Teaching, managing, leading
Even the best generalizations about human behavior can be confronted quite appropriately by occasional counter-examples, “The exceptions that prove the rule”. But I suggest that there is considerable truth to the following sweeping propositions:
1. American K-12 schools have been considerably damaged by the academic educationists who established the system under which EdDs are considered proper credentials for immediate appointment as principals or superintendents without prior experience of personally teaching, of having actual classroom experience.
2. American business and commercial activities suffer analogous dysfunctions owing to the success of business-school theorists in selling the notion that management and leadership skills can be taught direct and in the abstract, and that commercial enterprises of any kind can be successfully led by people with MBAs even if they have never before actually worked in the enterprise they are appointed to manage.
The same misguided notion has infected academe, whereby university presidents and wannabe presidents now flit from one college to another without staying long enough in any of them to learn, let alone respect, individual local history and characteristics.
In the commercial sphere, one sorry illustration of this dysfunctionality is in the pharmaceutical industry. The general public and the medical profession are not well served by a Big Pharma whose overriding, driving, purpose is the satisfaction of stockholders, so that highly consequential decisions are governed by the profit motive and not by technical considerations of the benefit-to-harm ratio of the manufactured products. A considerable responsibility for this state of affairs rests on the replacement of CEOs with science or medical backgrounds by individuals with MBAs whose previous management experience might include some entirely different kind of enterprise.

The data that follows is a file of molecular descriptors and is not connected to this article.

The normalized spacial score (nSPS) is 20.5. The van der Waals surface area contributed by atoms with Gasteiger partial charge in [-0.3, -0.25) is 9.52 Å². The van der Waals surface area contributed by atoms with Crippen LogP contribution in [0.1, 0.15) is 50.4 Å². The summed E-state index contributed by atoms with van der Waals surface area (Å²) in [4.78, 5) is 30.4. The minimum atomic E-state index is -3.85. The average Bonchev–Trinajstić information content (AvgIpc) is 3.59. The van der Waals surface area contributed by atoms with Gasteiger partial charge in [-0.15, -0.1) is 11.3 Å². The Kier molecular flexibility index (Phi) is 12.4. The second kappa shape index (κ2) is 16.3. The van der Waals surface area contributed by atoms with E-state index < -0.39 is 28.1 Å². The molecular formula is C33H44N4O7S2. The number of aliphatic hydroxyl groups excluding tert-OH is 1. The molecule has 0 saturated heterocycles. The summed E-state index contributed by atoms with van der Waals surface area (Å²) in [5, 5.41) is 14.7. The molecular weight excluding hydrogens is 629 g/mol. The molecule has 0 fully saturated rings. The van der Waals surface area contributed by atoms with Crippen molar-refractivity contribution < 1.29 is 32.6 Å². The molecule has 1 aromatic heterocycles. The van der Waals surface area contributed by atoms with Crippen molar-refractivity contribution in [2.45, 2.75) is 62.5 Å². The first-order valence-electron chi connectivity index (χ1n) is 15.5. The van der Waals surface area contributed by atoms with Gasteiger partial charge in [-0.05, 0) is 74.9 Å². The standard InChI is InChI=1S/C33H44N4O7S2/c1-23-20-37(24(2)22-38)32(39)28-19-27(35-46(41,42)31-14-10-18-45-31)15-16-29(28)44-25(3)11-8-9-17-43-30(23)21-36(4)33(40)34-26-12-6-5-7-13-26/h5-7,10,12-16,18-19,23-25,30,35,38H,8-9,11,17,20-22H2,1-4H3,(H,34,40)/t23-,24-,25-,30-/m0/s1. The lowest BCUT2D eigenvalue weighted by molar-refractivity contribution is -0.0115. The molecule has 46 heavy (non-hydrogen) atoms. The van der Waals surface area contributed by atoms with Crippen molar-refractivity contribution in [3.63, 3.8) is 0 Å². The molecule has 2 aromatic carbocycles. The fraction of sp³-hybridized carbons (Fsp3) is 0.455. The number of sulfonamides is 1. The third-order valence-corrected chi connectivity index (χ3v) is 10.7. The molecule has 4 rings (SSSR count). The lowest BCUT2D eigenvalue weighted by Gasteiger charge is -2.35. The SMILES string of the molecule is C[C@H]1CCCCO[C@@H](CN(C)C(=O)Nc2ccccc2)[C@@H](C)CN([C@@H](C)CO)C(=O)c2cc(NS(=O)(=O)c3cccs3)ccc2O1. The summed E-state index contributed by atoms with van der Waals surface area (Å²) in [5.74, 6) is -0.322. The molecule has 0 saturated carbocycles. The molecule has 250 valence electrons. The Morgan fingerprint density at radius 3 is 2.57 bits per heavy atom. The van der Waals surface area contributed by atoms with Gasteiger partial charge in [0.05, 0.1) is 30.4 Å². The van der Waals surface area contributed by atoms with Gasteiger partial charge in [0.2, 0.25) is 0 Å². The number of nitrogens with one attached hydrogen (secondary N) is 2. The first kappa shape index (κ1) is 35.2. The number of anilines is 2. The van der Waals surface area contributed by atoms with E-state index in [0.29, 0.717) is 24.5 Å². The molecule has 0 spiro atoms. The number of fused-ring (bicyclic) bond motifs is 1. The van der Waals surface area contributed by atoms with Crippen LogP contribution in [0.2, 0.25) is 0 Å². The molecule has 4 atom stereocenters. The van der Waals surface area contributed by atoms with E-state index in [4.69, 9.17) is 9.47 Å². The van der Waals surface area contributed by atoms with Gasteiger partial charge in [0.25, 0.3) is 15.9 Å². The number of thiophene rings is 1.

Managing any enterprise means managing people. Executives who have never personally labored at any of the tasks that the actual workers in the enterprise perform cannot know, in a very real sense, what they are doing — they do not know what it feels like to be working in that enterprise.
A recent illustration might come from discussions of the poor performance of the Russian Army in Ukraine: It lacks the infrastructure of non-commissioned officers, sergeants in particular, who are in most Western armies the most direct leaders, knowing exactly what it feels like to be a soldier; and who are relied on heavily and continually by commissioned commanding officers who know what they are doing, namely, that they should rely heavily on the NCOs.
First-hand illustrations come from a couple of the exceptions that prove the general rule. At my university, the best President I experienced was Bill Lavery, who had never taught in a classroom; and the best Provost was John Wilson, who had never held a faculty teaching position. Both of them were very conscious of that lack, and each of them spent considerable time and effort to make up for that lack by spending much time away from their offices to meet casually and informally with faculty and students and to chat with them. One of my most cherished memories is of Lavery taking me aside, more than once, after staff meetings, to say, “ Henry, never stop criticizing, we need to hear it”. Would that CEOs everywhere could be so wise.